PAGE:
The Province is expected to give clarity this afternoon around proposed changes to the Municipal Government Act that would prevent municipalities in part from enacting their own COVID restrictions. Read more below and watch for further coverage following the Provincial press conference this afternoon.
Municipalities are expected to get further clarity this afternoon on the UCP government’s plans to amend the Municipal Government Act (MGA) to stop cities, towns and counties from passing bylaws contrary to provincial health policies.
A media briefing with Alberta Municipal Affairs Minister Ric McIver and department officials is scheduled for 4 p.m. Tuesday, March 8.
Joined by Gary Sandberg, assistant deputy minister of Municipal Services Division and Andrew Horton, executive director of Municipal Policy and Engagement, McIver is expected to talk “about changes to legislation that will bring more certainty and clarity to public health rules in Alberta municipalities.”
Premier Jason Kenney said last week that the government will be introducing amendments to the MGA to restrict the ability of municipalities to pass bylaws that contradict public health polices and rules enacted by the province, including related to COVID-19.
“Having municipalities improvise their own policies when it is not really their area of primary responsibility is, I think, unhelpful and divisive,” said Kenney. “I am concerned that if municipalities have this power it will increasingly become a political and not a public health issue, which will generate public cynicism.
“There has been too much division over the COVID era in our society. We need to do everything we can to put that division behind us, to not allow these lingering issues to be a divisive political football.
“We are concerned that a patchwork of separate policies across the province could just lead to greater division, confusion, enforcement difficulty with no compelling public health rationale. We need clarity, consistency and unity.”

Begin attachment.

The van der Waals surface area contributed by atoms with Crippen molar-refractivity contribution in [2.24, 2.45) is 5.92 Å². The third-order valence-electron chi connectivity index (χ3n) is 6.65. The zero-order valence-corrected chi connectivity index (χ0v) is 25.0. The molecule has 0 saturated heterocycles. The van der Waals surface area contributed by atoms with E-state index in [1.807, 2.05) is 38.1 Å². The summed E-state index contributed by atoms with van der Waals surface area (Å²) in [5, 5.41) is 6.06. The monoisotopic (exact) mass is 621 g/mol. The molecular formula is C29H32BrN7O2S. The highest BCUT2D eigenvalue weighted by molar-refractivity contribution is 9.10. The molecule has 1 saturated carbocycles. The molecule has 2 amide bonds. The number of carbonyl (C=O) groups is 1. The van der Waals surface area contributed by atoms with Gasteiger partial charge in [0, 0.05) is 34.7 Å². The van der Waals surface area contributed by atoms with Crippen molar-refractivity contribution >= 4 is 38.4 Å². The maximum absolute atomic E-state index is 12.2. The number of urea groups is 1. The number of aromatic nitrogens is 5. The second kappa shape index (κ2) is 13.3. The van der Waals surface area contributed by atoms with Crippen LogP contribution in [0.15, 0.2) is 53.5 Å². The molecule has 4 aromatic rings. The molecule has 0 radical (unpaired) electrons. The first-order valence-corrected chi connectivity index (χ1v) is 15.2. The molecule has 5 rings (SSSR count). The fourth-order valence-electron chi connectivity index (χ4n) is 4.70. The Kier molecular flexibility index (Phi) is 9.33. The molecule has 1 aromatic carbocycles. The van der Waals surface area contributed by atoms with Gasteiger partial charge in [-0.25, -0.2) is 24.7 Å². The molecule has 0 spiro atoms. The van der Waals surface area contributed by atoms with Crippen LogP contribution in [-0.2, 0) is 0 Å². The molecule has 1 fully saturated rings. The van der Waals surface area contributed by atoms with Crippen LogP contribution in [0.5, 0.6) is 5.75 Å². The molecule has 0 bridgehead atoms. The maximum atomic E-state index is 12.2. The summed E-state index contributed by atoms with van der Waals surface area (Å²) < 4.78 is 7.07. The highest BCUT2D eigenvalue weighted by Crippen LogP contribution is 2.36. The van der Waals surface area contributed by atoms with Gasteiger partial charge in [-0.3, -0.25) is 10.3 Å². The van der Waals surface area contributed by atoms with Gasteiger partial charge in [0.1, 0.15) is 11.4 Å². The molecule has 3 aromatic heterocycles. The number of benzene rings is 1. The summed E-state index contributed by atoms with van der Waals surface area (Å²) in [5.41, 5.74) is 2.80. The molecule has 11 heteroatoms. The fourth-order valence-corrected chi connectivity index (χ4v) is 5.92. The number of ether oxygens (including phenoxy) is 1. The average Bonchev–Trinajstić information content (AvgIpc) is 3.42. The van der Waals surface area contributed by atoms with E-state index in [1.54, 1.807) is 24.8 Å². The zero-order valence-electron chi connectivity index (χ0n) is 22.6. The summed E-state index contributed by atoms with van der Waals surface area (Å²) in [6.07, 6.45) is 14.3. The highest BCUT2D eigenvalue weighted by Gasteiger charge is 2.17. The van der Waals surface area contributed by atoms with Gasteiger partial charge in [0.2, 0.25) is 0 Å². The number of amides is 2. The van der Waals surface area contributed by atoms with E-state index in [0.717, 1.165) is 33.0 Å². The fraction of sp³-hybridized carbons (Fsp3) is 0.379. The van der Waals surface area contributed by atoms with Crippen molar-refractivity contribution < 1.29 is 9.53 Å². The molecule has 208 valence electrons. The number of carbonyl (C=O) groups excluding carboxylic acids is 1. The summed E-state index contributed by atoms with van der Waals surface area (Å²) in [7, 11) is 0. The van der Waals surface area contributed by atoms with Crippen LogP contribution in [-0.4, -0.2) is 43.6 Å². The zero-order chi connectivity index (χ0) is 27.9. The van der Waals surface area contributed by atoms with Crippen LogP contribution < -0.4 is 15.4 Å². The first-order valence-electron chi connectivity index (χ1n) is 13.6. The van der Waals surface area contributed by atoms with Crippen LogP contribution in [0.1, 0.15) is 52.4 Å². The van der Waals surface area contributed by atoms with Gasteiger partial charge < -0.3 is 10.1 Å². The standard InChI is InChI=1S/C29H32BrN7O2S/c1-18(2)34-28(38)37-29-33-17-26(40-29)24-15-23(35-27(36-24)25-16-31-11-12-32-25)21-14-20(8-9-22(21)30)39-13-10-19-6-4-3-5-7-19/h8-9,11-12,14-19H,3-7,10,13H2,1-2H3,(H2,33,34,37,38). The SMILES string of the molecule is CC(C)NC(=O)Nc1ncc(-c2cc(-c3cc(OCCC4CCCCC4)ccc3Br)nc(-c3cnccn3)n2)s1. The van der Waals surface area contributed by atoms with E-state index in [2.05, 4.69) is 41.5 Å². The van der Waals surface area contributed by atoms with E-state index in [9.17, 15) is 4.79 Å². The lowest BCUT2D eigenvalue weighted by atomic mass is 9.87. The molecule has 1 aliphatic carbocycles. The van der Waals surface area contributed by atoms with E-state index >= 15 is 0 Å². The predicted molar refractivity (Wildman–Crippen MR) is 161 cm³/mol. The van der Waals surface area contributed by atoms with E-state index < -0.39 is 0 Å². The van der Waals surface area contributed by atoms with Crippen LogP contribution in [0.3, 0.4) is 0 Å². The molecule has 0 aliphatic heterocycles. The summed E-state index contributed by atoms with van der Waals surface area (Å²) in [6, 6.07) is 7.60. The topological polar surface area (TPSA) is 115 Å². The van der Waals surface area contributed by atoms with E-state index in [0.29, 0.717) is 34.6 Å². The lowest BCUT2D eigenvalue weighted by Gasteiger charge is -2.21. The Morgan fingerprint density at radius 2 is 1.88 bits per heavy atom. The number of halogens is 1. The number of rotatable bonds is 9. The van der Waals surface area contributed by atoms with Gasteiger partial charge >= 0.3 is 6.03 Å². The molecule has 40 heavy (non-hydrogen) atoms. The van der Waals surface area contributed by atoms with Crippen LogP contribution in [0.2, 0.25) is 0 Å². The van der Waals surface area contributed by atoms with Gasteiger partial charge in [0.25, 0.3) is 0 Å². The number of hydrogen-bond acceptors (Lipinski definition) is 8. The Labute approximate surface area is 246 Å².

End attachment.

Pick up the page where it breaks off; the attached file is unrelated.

Cathy Heron, the president of Alberta Municipalities, called the government plans to amend the MGA “an unfortunate turn of events” and something that should be reconsidered.
“The government of Alberta’s intended course of action – amending the MGA – was never formally discussed with us,” said Heron. “No conversation, consultation, or collaboration occurred between the provincial government and Alberta Municipalities on this important topic.
“Alberta Municipalities finds the provincial government’s top-down approach to be heavy-handed and unnecessary. It seems like a short-term political calculation that could influence long-term governance decisions at the municipal level.”
She said there are concerns that the government plans may set a “dangerous precedent” if they proceed.
“If the provincial government can amend the MGA whenever a local government disagrees with it or wishes to take a different approach, then municipalities will have lost some of their autonomy and some of their freedom to decide and act locally in the best interests of their residents and businesses,” she said.
Joe Ceci, NDP critic for Municipal Affairs, calls the decision to amend the MGA a mistake.
“It’s a unilateral move by the premier to step all over municipalities and their legal rights to do what they want for their taxpayers, for their residents and their constituents,” said Ceci.
“I think that’s wrong and a lot more respect and local involvement and dialogue has to be taken with local governments. This kind of action is unilateral and it just continues to show that people at local government can’t trust Jason Kenney to do what’s in their best interest because he will change his mind repeatedly.
“A couple years ago the premier leaned on municipalities to bring in masking bylaws throughout the province because he didn’t want to do it. Now he’s saying they can’t continue masking and other public health measures because he doesn’t want them to do it. It is yet again what we see from the UCP and Jason Kenney, doing what they want and being inconsistent and the rest of municipalities and local governments just have to live with it.”
In a press release, Alberta Municipal Affairs Minister Ric McIver said the proposed amendments to the MGA will “create clarity and certainty for Albertans when it comes to public health policy after almost two years of changing guidelines. We are confident now it is the right time for everyone in the province to follow the same rules to avoid confusion and frustration.”
The MGA is the provincial legislation that governs municipalities, including towns and counties.